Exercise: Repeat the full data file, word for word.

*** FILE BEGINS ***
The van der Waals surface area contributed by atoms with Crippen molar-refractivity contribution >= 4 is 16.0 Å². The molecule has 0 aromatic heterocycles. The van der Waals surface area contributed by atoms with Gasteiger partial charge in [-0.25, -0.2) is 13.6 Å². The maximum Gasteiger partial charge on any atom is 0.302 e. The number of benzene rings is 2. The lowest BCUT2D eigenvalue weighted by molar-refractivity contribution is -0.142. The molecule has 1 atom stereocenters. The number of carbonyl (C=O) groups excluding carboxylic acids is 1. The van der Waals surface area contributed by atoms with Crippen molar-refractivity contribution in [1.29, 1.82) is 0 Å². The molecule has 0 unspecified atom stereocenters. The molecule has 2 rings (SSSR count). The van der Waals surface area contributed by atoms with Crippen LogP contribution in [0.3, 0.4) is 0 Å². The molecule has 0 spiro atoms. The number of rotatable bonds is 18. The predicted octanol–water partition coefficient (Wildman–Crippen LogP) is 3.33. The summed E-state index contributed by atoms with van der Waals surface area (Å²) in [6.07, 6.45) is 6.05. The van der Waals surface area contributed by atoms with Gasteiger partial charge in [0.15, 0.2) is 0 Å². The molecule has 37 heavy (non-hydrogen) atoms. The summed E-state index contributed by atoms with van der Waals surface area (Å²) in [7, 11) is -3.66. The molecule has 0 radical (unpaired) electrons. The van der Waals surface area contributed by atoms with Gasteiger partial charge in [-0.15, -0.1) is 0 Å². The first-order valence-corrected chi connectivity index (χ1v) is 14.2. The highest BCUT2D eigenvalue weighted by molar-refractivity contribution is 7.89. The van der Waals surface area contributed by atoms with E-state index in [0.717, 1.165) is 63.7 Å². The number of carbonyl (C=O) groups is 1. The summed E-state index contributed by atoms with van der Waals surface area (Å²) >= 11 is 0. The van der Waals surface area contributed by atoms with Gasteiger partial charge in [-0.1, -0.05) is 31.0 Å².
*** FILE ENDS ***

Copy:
The van der Waals surface area contributed by atoms with Crippen molar-refractivity contribution >= 4 is 16.0 Å². The molecule has 0 aromatic heterocycles. The van der Waals surface area contributed by atoms with Gasteiger partial charge in [-0.25, -0.2) is 13.6 Å². The maximum Gasteiger partial charge on any atom is 0.302 e. The number of benzene rings is 2. The lowest BCUT2D eigenvalue weighted by molar-refractivity contribution is -0.142. The molecule has 1 atom stereocenters. The number of carbonyl (C=O) groups excluding carboxylic acids is 1. The van der Waals surface area contributed by atoms with Crippen molar-refractivity contribution in [1.29, 1.82) is 0 Å². The molecule has 0 unspecified atom stereocenters. The molecule has 2 rings (SSSR count). The van der Waals surface area contributed by atoms with Crippen LogP contribution in [0.3, 0.4) is 0 Å². The molecule has 0 spiro atoms. The number of rotatable bonds is 18. The predicted octanol–water partition coefficient (Wildman–Crippen LogP) is 3.33. The summed E-state index contributed by atoms with van der Waals surface area (Å²) in [6.07, 6.45) is 6.05. The van der Waals surface area contributed by atoms with Gasteiger partial charge in [0.15, 0.2) is 0 Å². The molecule has 37 heavy (non-hydrogen) atoms. The summed E-state index contributed by atoms with van der Waals surface area (Å²) in [7, 11) is -3.66. The molecule has 0 radical (unpaired) electrons. The van der Waals surface area contributed by atoms with Gasteiger partial charge in [-0.15, -0.1) is 0 Å². The first-order valence-corrected chi connectivity index (χ1v) is 14.2. The highest BCUT2D eigenvalue weighted by molar-refractivity contribution is 7.89. The van der Waals surface area contributed by atoms with E-state index in [0.717, 1.165) is 63.7 Å². The number of carbonyl (C=O) groups is 1. The summed E-state index contributed by atoms with van der Waals surface area (Å²) >= 11 is 0. The van der Waals surface area contributed by atoms with Gasteiger partial charge in [-0.1, -0.05) is 31.0 Å².